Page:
Breaking up with Forestry
Posted on June 4, 2020 with 489 words.
Last updated on September 19, 2022
Yesterday, I pulled the plug on Forestry. I was tempted to install Netlify CMS on my website, but I went the traditional way of writing content in Hugo:
hugo new my-awesome-content.md. It sucks but I have to live with it. Don’t get me wrong, Forestry is a great content manager while using git, but it irks me every time I merge my content branch with my main branch.
What is Forestry?
Forestry is a git-based static Content Management System. If you’re using JAMStack, you’re most likely familiar with it. You write the content and the app pushes it to your repository. The editor is based on your front matter. It also has an Instant Preview feature where you can preview the content before you hit Publish.
Your content is not stored on Forestry’s servers. You own the content as it’s stored in your repository. It’s also platform-agnostic, which means you can use it regardless of the operating system you use and regardless of where your website is hosted.
A generous free plan is available. It lets you host 3 sites and invite 3 users per website. You also have Git sync, Forestry remote (it lets you install Forestry on your website via the admin link of your choice), and many more. You can visit their pricing page for more information.
Pulling the plug
I’ve been using Forestry for a while. I started using it 2 years ago, but I abandoned website development because I was busy with work. It was a trial and error as I was new to git and static site generators. I initially used Netlify’s Victor Hugo template because I was using Hugo and my website was previously hosted in Netlify. I’m currently using GitHub Pages and Cloudflare.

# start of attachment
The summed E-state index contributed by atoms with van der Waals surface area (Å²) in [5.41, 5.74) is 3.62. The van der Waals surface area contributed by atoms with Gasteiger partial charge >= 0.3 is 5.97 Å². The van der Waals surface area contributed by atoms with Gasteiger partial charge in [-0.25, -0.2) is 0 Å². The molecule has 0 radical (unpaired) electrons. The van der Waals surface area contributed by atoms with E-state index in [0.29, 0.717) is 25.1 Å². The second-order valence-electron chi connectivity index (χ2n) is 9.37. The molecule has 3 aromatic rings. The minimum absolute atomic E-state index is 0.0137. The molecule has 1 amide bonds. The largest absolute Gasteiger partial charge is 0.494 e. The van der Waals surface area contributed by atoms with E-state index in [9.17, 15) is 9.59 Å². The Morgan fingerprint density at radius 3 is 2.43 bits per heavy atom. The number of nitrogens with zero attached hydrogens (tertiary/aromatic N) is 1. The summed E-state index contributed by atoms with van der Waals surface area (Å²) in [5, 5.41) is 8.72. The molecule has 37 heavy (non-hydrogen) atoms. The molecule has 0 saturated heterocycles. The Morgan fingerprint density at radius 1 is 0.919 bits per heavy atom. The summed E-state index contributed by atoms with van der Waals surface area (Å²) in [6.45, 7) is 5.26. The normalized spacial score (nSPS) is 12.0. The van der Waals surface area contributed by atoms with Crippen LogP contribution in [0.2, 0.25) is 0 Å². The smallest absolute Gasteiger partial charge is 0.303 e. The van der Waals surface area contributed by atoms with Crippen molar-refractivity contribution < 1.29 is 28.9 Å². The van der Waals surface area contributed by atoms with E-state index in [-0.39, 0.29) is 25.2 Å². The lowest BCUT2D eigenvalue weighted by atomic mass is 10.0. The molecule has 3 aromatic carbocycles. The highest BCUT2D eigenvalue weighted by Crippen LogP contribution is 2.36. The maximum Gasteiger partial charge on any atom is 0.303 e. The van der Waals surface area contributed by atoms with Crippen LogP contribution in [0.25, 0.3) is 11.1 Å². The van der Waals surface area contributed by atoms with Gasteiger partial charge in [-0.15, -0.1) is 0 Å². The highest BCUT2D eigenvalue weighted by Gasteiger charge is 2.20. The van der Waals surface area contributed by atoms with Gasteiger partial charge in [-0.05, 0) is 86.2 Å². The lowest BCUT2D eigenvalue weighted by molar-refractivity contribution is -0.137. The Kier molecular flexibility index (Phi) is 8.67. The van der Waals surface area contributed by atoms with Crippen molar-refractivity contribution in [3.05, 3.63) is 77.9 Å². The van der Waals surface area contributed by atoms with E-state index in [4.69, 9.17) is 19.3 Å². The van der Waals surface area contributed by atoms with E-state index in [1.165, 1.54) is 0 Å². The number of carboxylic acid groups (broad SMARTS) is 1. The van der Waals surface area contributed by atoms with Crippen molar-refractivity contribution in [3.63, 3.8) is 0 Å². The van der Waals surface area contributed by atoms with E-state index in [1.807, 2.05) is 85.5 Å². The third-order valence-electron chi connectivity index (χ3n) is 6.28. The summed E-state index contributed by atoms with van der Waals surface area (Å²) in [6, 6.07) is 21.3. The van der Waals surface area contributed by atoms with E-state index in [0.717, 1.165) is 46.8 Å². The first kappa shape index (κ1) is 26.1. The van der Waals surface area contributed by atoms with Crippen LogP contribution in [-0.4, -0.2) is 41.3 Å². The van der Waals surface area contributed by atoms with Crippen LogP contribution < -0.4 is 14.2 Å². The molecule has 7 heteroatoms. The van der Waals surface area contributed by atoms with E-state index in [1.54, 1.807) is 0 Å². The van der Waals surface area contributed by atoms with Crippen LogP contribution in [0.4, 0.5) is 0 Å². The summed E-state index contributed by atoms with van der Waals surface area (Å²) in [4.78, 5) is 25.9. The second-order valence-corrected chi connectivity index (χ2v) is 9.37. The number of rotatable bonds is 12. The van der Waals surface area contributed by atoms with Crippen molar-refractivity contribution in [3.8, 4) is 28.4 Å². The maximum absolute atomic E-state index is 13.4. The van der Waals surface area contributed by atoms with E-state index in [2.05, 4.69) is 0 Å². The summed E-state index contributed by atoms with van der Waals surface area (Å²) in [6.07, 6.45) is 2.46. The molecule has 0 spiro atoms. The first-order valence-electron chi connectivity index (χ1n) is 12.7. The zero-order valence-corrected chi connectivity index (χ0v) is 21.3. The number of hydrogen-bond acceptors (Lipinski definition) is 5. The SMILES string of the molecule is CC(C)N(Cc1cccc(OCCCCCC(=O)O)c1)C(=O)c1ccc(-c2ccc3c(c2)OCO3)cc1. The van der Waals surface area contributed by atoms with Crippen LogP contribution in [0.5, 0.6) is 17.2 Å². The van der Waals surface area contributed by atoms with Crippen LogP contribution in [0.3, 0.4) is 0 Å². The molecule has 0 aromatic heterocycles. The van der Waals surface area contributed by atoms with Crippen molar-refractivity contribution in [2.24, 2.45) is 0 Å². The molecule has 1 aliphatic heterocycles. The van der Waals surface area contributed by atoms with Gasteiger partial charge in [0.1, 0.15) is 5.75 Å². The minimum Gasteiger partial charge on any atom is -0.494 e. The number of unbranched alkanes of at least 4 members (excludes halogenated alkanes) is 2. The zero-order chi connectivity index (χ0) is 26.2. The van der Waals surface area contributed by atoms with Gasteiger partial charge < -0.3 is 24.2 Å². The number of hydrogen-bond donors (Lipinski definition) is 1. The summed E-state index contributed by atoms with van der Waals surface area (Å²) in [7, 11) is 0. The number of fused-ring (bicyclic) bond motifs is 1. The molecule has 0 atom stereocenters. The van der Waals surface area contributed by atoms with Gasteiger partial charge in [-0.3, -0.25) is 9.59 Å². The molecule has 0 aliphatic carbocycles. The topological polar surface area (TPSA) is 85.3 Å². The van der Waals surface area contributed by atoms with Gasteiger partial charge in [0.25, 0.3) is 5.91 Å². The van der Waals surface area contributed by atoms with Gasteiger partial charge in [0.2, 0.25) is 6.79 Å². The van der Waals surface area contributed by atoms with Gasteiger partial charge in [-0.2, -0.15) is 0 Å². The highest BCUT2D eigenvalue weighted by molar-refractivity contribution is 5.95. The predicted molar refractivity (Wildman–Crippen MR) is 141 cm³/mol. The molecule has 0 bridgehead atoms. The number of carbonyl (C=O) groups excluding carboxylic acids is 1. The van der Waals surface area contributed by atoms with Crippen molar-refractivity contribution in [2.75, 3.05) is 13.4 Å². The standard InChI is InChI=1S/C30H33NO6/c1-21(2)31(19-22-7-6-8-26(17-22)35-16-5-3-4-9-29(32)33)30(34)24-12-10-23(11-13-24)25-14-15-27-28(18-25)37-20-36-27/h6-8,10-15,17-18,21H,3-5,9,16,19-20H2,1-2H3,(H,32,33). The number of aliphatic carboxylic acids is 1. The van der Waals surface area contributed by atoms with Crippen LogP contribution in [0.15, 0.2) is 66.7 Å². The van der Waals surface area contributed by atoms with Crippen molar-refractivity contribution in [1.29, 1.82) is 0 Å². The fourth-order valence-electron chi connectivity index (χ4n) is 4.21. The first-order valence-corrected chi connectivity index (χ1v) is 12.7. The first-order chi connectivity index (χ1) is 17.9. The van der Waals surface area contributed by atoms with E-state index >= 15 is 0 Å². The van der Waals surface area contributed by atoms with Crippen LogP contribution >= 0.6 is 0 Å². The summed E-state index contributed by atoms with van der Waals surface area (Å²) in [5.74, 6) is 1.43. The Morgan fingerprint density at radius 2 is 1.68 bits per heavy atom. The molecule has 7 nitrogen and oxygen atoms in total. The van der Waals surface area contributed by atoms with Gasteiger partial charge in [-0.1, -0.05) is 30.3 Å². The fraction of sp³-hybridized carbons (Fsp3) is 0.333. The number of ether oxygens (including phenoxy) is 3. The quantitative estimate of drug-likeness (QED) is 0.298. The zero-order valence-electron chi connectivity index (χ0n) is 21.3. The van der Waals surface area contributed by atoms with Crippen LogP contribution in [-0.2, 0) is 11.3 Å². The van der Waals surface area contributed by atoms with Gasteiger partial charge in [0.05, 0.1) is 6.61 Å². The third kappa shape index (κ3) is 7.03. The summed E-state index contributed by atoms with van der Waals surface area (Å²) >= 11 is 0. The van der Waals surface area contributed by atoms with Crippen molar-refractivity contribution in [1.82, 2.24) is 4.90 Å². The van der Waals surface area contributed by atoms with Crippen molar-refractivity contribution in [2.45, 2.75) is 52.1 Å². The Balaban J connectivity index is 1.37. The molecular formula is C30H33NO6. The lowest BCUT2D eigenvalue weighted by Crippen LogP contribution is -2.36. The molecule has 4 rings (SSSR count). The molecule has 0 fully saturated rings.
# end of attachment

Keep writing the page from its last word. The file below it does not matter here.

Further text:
I have 3 branches in my repository: the main branch, the content branch, and the development branch. It irks me every time I try to merge my content branch with my main branch because Forestry creates a new commit whenever I save or update content. I know this is automatic, but if you’re concerned with the cleanliness of your git commits, you shouldn’t opt for external content managers. It’s best if your files stay local until you’re ready to commit them on your repo.
The downside with this kind of workflow is that ideas pop up at an unusual time. If you have a note-taking app on your tablet or mobile phone, then great! You can also create a brief outline of the idea and write it whenever you have the time.
I’m very much satisfied with my workflow and probably go back to Forestry in the future.
- Updated for 2022
mainas I utilize the main branch in my repository.
This work is licensed under CC BY-SA 4.0